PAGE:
Working the Workshop

Close to my Heart has some great books to help beginning card makers make great cards, with layout sketches and samples for all kinds of cards. Their latest book, Wishes, not only has interesting designs for individual cards, but has several workshops in which you can cut up cardstock for several cards at once. I thought that doing one of these workshops would be a fun way to make my Christmas cards this year, so I looked through the book and was intrigued by a particular workshop that makes 20 cards, 2 each of ten different designs, and only uses 6 sheets of 12x12 cardstock/paper (and card bases, this particular workshop just makes the fronts).

I bought some gorgeous CTMH cardstock and paper to make these cards, but I wanted to do a test run first. After all, there are little things that occur to you in the middle of these workshops that would be good to know way back in the cutting portion. For example, if you have six different cardstocks/patterned papers, which one needs to be the white one for your stamped images? Are some of the focal points dark colors? what if you want ovals or circles on some of your cards - is there room in the cutting diagram for little changes? How would a metallic cardstock work? Which stamps will work best with which cards? What embellishments will I need?

I figured out pretty early on that to do this, every single pattern and color had to work well with every other pattern and color, no matter what combination of elements I used. This is one of those situations where buying your cardstock and papers together in a set is a really great idea. However, this is my test run, so I was looking for my cheapest stuff to play with. I did, however, use a very nice metallic just to see how it would work with everything else.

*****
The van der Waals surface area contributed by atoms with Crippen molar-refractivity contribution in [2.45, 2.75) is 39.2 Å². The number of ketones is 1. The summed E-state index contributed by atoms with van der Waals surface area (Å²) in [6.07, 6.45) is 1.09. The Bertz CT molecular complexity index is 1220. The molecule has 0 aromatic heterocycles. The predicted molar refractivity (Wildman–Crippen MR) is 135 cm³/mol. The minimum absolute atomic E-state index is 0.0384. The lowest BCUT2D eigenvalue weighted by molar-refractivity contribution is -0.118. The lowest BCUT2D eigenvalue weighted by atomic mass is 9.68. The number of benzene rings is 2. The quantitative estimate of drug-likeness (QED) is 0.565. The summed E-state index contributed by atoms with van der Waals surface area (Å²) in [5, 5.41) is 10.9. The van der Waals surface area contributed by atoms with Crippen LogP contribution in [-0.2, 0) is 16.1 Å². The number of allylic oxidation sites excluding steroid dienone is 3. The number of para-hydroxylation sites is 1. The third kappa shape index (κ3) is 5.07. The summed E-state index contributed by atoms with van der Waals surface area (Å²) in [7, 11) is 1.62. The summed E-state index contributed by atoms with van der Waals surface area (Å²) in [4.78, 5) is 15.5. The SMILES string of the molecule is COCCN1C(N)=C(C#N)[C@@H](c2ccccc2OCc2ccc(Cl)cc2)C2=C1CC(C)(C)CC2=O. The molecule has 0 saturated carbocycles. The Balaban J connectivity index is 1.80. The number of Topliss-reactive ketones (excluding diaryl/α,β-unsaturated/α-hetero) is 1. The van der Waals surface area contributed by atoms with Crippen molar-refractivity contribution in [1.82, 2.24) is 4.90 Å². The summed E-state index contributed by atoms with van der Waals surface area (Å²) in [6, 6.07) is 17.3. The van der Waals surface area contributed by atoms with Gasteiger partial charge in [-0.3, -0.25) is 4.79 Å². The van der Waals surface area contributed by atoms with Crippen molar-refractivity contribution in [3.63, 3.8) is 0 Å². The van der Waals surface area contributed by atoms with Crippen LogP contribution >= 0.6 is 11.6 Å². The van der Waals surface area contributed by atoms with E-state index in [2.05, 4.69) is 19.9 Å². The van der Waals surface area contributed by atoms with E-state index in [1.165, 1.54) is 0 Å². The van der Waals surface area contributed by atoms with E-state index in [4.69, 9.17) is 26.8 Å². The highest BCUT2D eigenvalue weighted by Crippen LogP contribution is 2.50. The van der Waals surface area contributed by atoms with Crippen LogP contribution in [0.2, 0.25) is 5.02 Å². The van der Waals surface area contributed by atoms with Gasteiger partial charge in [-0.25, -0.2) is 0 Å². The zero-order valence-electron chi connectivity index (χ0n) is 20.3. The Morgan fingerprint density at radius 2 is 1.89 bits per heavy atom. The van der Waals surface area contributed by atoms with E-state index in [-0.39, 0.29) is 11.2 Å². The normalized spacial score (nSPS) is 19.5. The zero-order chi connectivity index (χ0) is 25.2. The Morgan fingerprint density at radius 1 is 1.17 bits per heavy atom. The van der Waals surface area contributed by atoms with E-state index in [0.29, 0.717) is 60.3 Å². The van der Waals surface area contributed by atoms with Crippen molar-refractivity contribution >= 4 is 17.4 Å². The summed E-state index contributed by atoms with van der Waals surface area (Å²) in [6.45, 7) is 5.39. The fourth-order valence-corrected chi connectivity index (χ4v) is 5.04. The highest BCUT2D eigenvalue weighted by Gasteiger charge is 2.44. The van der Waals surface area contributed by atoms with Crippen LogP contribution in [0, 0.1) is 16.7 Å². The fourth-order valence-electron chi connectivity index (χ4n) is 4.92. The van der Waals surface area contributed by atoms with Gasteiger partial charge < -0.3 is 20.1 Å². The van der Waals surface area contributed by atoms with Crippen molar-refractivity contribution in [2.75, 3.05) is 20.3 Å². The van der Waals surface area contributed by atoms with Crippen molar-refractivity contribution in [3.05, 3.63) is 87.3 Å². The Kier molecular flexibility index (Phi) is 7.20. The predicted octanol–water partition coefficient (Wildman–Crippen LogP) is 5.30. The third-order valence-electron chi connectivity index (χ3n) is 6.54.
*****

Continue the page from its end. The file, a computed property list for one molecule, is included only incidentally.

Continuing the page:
How does the workshop work? The book gives you cutting diagrams for each of the 6 sheets - four sheets of cardstock, two of patterned scrapbook paper. Each diagram is different. Trust me, if you are easily confused, distracted, or have no understanding of geometry, this is not going to be for you. However, I stayed focused, and was smart enough to set up twenty envelopes marked with the card diagram number, and put the pieces in the appropriate envelope as I cut them. It took about 45 minutes to set up the envelopes, cut the sheets, and put the little pieces in the envelopes.

Once everything was cut and sorted, it was pretty easy to grab an envelope, look at the diagram that corresponded to the pieces in the envelope, and start putting it together. I chose somewhat christmas-like colors because I was hoping to give my holiday stamps a fitting, but some of them I just made into other occasion cards. Here are a few:

This one is a pretty straightforward design. I have wanted to use this stamp set for a while. I love the little birds in it. I used a metallic copper cardstock, so I heat embossed the stamping with copper EP, and colored in the images with gel pens.

This image is from the same stamp set, I love these TAC holiday birds. I thought I would see how the image looks without being colored in - the copper embossing is a really strong statement, I think.

This one is stamped with old SU stamps. The ink used for the deer is Tim Holtz Distress ink; it is very good for heat embossing.

My embellishments aren't brilliant, those could use more work. It's fun seeing each card come together.